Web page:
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regular-article-logo Monday, 22 July 2024

State health dept launches centre for treatment of hepatitis at RG Kar Medical College and Hospital

This is the second clinic in Calcutta where all services related to the disease will be provided free

Subhajoy Roy Calcutta Published 29.07.21, 02:01 AM
World Health Organisation (WHO) mentioned that it estimated "296 million people were living with chronic hepatitis B infection in 2019, with 1.5 million new infections each year" across the globe.

World Health Organisation (WHO) mentioned that it estimated "296 million people were living with chronic hepatitis B infection in 2019, with 1.5 million new infections each year" across the globe. Shutterstock

The state health department on Wednesday launched a centre at the RG Kar Medical College and Hospital to screen, test and provide treatment for viral hepatitis.

This is the second centre in Calcutta where all viral hepatitis-related services will be provided free. The other centre functions from SSKM Hospital.

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The College of Medicine and Sagore Dutta Hospital in Kamarhati runs a free hepatitis centre, said a senior health department official.

A helpline number was also launched on Wednesday where people suffering from the disease or those who want to get tested for the disease can call. The number —7044041011 — will be operational from 10am to 5pm, Monday to Saturday. It will be operated by Liver Foundation.

A screening, testing and treatment programme for the inmates of the correctional homes in the state was also launched on Wednesday.

Several doctors and health services administrators called viral hepatitis "a silent killer" where the symptoms manifest very late.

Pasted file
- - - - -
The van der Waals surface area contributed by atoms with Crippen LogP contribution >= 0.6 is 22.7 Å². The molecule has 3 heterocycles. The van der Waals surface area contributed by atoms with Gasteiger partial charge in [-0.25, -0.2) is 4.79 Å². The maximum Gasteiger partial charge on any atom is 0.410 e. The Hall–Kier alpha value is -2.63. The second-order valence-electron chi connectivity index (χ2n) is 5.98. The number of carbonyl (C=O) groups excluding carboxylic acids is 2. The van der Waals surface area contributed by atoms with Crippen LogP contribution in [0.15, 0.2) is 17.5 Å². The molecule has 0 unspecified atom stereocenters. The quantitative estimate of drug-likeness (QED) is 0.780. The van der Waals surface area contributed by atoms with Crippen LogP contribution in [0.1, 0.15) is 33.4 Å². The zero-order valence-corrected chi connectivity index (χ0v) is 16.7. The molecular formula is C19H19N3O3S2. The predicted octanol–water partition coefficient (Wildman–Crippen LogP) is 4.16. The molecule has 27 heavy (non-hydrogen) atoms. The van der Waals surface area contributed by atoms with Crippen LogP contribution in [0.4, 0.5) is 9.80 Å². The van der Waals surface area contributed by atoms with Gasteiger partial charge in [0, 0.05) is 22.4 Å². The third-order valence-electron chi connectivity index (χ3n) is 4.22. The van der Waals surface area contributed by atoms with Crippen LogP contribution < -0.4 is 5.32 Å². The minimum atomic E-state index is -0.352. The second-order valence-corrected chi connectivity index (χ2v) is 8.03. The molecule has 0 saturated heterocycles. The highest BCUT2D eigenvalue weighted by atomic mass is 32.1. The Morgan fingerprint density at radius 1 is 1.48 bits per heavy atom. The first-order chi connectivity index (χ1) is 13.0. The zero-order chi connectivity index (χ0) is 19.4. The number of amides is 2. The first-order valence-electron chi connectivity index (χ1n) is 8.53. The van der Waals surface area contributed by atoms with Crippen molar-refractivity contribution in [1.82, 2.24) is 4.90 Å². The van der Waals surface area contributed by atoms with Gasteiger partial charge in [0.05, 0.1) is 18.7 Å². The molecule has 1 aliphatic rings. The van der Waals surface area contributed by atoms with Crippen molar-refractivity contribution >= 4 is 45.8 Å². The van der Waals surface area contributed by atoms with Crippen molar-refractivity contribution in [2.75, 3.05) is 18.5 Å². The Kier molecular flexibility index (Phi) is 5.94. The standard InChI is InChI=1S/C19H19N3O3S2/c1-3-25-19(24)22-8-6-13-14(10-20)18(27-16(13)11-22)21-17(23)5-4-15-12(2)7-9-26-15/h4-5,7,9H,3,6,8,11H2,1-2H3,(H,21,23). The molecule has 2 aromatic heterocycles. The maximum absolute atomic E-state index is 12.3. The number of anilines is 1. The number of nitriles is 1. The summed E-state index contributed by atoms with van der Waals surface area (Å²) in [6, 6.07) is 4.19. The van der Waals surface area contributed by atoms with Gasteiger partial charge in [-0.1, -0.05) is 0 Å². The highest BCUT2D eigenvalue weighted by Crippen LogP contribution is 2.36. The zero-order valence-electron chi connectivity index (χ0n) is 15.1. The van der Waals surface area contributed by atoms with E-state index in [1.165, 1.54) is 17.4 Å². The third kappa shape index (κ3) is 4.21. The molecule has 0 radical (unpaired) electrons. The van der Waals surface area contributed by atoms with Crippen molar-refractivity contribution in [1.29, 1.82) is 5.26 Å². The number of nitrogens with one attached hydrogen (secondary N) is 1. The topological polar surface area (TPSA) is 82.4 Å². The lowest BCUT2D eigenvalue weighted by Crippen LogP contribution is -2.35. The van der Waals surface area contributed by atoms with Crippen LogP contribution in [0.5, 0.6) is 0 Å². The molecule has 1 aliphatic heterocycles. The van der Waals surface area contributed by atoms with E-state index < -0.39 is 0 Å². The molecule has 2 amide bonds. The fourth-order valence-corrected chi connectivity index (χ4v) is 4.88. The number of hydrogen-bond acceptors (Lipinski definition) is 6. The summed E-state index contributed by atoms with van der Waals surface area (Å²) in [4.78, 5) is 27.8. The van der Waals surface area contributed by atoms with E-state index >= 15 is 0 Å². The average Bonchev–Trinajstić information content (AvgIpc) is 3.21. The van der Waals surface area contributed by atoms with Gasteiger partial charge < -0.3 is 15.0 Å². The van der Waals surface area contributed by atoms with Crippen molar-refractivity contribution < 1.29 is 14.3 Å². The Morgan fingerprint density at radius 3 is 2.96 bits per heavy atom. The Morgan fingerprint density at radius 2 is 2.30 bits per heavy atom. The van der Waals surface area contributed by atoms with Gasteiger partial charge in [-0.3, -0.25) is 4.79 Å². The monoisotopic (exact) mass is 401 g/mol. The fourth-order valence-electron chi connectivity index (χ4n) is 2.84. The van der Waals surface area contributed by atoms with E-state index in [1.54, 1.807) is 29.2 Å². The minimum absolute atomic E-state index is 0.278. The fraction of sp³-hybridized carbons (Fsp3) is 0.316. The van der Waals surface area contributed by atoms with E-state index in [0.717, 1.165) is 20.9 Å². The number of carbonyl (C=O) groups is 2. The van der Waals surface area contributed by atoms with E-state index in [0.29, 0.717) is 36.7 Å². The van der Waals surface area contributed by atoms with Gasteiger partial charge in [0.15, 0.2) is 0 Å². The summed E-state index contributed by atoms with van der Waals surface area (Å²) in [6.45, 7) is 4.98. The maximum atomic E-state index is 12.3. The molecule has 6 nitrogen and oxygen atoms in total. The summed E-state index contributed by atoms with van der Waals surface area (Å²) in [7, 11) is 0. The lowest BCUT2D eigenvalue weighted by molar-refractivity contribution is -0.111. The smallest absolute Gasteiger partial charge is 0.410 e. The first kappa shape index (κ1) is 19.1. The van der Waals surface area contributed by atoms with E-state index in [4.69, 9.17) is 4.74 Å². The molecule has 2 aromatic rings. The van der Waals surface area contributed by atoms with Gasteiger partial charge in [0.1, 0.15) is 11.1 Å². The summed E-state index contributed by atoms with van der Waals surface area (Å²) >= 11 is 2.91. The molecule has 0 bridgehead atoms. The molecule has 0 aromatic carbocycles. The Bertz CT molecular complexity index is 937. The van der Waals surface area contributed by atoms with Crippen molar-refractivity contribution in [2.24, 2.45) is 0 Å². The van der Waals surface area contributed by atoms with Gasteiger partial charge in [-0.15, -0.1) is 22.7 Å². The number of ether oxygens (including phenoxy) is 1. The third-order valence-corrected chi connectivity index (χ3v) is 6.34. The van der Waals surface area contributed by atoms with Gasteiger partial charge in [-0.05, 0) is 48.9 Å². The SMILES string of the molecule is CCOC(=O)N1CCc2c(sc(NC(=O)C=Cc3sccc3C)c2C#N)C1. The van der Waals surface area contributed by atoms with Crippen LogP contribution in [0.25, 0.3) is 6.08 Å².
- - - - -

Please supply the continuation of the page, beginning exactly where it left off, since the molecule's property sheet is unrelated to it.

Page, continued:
The common symptoms include yellowing of the skin and eye whites, diarrhea, nausea, loss of appetite, among others. But doctors advised that people who are in vulnerable group - those undergoing regular dialysis, those who suffer from thalassemia and have to undergo regular blood transfusion and those who suffer from haemophilia - must get screened for viral hepatitis. Health care workers and those who donate blood frequently too must get screened for the disease, they said.

Ajay Chakraborty, the state's director of health services, said that there were 28lakh people suffering from hepatitis B in Bengal and 7 lakh suffering from hepatitis C. "Since this disease does not kill within a short time people are not that aware of its ability to impact humans. People infected with the disease have to deal with a lot of pain and suffering. Viral hepatitis is a silent killer. The disease can lead to liver cancer and cirrhosis of liver," Chakraborty said. Another doctor of the health department said that the numbers cited by Chakraborty reflected only those who have been identified as suffering from the disease. There could be lakhs of others who are yet to be identified.

The website of the World Health Organisation (WHO) mentioned that it estimated "296 million people were living with chronic hepatitis B infection in 2019, with 1.5 million new infections each year" across the globe.

WHO's website added that "In highly endemic areas, hepatitis B is most commonly spread from mother to child at birth (perinatal transmission) or through horizontal transmission (exposure to infected blood)". Hepatitis B also spreads by "needlestick injury, tattooing, piercing and exposure to infected blood and body fluids, such as saliva and menstrual, vaginal and seminal fluids. Transmission of the virus may also occur through the reuse of contaminated needles and syringes or sharp objects…Sexual transmission is more prevalent in unvaccinated persons with multiple sexual partners".

According to the WHO, Hepatitis C, another viral hepatitis infection that can also lead to cirrhosis and cancer is transmitted primarily by "the reuse or inadequate sterilization of medical equipment, especially syringes and needles in healthcare settings; the transfusion of unscreened blood and blood products; and injecting drug use through the sharing of injection equipment".

Doctors of the state health department said there was hope against both the infections. "Hepatitis C is curable while there is vaccine against Hepatitis B. We are urging people to come to the centres opened by the state government to come and undergo screening. We are conducting the tests and also providing free treatment and medicines to those diagnosed with viral hepatitis from these centres," said Pallab Bhattacharya, the state programme officer for National Viral Hepatitis Control Programme.

The RG Kar clinic will remain open every Monday and Thursday, between 9am and 2pn, said Kingshuk Dhar, the head of gastroenterology at the hospital.

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